The Gatsby Benchmarks are referred to everywhere in the careers world, but what are they, where have they come from and what do they mean? In our blog we will be answering these questions and providing a comprehensive summary of the benchmarks for you.
Gatsby Benchmarks – What are They?
The Gatsby Benchmarks are extremely topical at present having been explicitly referenced throughout the DfE’s Careers Strategy (December 2017) and the new Statuary Guidance for careers (January 2018). They have actually been around since 2013, here we provide a summary of the benchmarks exploring what they are, how they affect schools and are they any good!
The Gatsby Benchmarks originated in a research report (Good Career Guidance) from the Gatsby Foundation in 2013. The report was commissioned by Lord Sainsbury and Sir John Holman was appointed to lead a research team to focus on international evidence for ‘what works’ in career development. The research provides a comprehensive study of career development exploring key elements of good career development, the cost per school for good career development and the economic benefit of career development to the economy. Price Waterhouse Cooper were commissioned to provide the latter and summarised that the cost of every NEET individual to the government is the same amount required to provide the benchmarks to 280 pupils. The overall annual cost to the government for implementing a good careers guidance strategy is £207 million in the first year and £173 million per year thereafter. The study explored international evidence from The Netherlands, Germany, Hong Kong, Ontario- Canada, Finland and Ireland.
The report found 8 benchmarks of best practice, which are now more commonly known as ‘The Gatsby Benchmarks.’ They are:
- A stable careers programme
- Learning from career and labour market information
- Addressing the needs of each pupil
- Linking curriculum learning to careers
- Encounters with employers and employees
- Experiences of workplaces
- Encounters with further and higher education
- Personal guidance
Each of the benchmarks have sub criteria for how they can be achieved. Along with the 8 benchmarks the report makes 10 recommendations for implementing the benchmarks. The Department for Education initially commissioned the Careers and Enterprise Company to support schools to implement benchmark 5 – Encounters with Employers and Employees. In addition to this the Careers and Enterprise Company have set up a local support network in 38 of the 39 national Local Enterprise Partnerships in the form of Enterprise Coordinators and Enterprise Advisers. The Careers and Enterprise Company has also introduced a free tool Compass for schools to self-assess themselves against the benchmarks. In its 2017 ‘State of the Nation’ report the Careers and Enterprise Company reported that on average schools meet 1.87 of the 8 benchmarks. Given the Department for Education in its Careers Strategy and Statutory guidance states that schools should achieve all 8 benchmarks by 2020, there is clearly a way to go! Most schools will meet all of the benchmarks partially, but will fall down on the coverage of each benchmark. For example, benchmark 5 states that all learners should have at least 1 encounter per year with employers from age 12-18. Benchmark 8 requires all learners to receive at least 1 Personal Guidance appointment from a trained careers adviser by the end of year 11 and a further session before the end of year 13. There is currently an extended pilot supporting schools to meet all 8 benchmarks taking place in the North East.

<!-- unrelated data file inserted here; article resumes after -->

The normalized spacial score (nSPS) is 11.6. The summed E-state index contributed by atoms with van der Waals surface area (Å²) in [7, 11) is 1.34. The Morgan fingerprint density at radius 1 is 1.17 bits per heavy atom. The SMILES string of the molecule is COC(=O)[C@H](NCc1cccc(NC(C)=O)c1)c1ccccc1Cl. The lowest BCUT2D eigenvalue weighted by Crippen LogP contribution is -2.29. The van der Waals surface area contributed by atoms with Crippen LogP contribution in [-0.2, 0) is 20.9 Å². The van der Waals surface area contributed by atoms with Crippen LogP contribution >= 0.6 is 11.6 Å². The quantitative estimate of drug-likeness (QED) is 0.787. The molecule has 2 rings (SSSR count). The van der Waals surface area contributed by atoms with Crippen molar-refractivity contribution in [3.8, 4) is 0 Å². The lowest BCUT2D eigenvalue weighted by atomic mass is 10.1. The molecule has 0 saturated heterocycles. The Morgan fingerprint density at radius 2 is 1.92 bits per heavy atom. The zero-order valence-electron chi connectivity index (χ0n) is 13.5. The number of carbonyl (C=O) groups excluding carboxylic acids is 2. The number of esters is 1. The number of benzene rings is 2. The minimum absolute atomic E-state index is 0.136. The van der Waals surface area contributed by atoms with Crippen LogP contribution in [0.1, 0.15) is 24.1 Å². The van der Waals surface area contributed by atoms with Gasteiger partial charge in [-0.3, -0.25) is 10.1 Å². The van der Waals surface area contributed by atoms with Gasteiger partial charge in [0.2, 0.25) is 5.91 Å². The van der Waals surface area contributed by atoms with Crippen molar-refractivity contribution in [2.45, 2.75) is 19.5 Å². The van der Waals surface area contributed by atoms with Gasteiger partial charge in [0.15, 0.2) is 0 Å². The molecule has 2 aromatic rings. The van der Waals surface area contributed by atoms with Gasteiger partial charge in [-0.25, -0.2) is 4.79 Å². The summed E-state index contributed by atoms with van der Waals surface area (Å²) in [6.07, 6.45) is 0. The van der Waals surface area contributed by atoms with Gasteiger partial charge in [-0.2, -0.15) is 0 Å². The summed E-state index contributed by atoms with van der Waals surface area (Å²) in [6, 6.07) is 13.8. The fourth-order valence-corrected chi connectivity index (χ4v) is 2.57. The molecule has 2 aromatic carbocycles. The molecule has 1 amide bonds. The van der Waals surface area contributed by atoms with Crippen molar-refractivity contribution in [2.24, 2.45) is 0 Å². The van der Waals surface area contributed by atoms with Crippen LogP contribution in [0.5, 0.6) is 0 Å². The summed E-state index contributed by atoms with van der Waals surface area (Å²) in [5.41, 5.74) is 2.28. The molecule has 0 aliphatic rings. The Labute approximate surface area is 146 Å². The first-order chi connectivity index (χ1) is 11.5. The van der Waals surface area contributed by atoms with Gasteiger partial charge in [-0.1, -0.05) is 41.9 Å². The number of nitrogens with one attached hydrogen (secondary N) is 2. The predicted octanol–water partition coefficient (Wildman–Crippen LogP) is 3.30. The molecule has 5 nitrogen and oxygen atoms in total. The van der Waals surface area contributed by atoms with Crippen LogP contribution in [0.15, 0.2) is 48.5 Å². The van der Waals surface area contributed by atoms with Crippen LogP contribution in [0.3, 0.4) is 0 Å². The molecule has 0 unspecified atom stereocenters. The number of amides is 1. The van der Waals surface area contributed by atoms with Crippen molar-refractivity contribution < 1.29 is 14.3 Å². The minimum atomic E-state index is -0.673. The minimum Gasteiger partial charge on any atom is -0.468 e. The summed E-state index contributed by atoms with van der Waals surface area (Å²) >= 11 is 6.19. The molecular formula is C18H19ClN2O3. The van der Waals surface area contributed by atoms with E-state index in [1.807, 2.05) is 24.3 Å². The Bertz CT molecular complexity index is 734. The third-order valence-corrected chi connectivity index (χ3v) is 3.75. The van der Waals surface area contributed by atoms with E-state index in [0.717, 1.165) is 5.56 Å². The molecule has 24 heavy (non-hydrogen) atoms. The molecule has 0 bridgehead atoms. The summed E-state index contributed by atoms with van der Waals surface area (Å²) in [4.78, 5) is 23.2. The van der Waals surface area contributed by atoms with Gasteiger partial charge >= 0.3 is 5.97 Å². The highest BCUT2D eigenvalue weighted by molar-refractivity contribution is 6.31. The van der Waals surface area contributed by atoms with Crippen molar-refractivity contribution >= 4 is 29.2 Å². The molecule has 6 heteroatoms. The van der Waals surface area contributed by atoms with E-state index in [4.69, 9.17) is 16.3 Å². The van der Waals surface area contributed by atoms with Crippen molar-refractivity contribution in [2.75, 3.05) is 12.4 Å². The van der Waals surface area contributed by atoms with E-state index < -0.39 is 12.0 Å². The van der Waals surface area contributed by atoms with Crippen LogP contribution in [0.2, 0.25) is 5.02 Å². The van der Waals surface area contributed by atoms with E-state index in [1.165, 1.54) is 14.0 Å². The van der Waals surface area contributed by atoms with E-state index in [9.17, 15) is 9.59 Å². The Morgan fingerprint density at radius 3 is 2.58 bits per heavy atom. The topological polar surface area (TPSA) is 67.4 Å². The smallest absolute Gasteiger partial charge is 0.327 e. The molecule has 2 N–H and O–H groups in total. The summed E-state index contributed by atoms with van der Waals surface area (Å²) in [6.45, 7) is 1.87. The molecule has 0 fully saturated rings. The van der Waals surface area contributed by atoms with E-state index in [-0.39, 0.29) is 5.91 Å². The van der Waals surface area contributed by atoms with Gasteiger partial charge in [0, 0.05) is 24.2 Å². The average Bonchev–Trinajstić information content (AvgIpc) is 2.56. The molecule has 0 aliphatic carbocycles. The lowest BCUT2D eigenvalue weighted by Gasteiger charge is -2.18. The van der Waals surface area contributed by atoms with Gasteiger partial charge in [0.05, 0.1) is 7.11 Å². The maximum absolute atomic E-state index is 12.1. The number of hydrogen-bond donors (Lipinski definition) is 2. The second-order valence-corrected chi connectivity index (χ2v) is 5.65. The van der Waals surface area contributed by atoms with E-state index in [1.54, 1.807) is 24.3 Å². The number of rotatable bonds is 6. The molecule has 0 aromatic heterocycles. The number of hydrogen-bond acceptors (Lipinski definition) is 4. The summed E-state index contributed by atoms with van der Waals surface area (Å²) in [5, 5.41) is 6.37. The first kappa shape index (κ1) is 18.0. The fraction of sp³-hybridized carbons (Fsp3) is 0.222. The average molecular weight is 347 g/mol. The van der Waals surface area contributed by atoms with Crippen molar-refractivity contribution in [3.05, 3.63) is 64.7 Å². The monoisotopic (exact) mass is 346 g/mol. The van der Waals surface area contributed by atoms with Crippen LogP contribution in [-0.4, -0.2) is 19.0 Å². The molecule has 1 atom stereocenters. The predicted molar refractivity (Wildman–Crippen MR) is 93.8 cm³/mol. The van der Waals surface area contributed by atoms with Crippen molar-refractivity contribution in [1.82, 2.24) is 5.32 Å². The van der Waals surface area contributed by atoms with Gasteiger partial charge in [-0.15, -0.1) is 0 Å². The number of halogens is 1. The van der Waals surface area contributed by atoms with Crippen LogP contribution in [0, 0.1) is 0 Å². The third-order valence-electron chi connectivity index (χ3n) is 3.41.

Although the Gatsby Benchmarks are clearly valued by the Department for Education and represent good careers guidance, many in the careers profession consider them to have flaws. Below are some of the most common flaws.
- They do not have any reference to learning outcomes for what learners are expected to achieve. There is no reference to the Career Development Institute’s 11-19 framework.
- Overall the attention to monitoring, reviewing, evaluating and improving careers programmes is quite weak.
- There is no requirement for external validation/assessment of achievement of the benchmarks.
In the 2017 the State of the Nation report (CEC.) there is a reference to the Quality in Careers Standard which indicates that schools that have completed the Compass Tool on average meet 2.63 of the benchmarks. At present there is considerable work being done between the Gatsby Foundation and the Quality in Careers Standard to better align their criteria. The Department for Education in its strategy and statutory guidance strongly recommends that schools use the Quality in Careers Standard to externally validate their progress towards the 8 Gatsby Benchmarks.
Career Mark, as a Licensed Awarding Body of the Quality in Careers Standard has undertaken a comprehensive mapping exercise to the Gatsby Benchmarks. At present our criteria meets most of the Gatsby Benchmarks and will be revised in the summer of 2018 when we intend to launch Career Mark 7 meeting all the Gatsby criteria.
We hope you found this summary useful and you can download a printable pdf version of this blog here.
2013 – Gatsby Foundation - Good Careers Guidance
2017 – Careers and Enterprise Company – State of the National Report
2017 – DfE – Making the Most of Everyone's Skills and Talents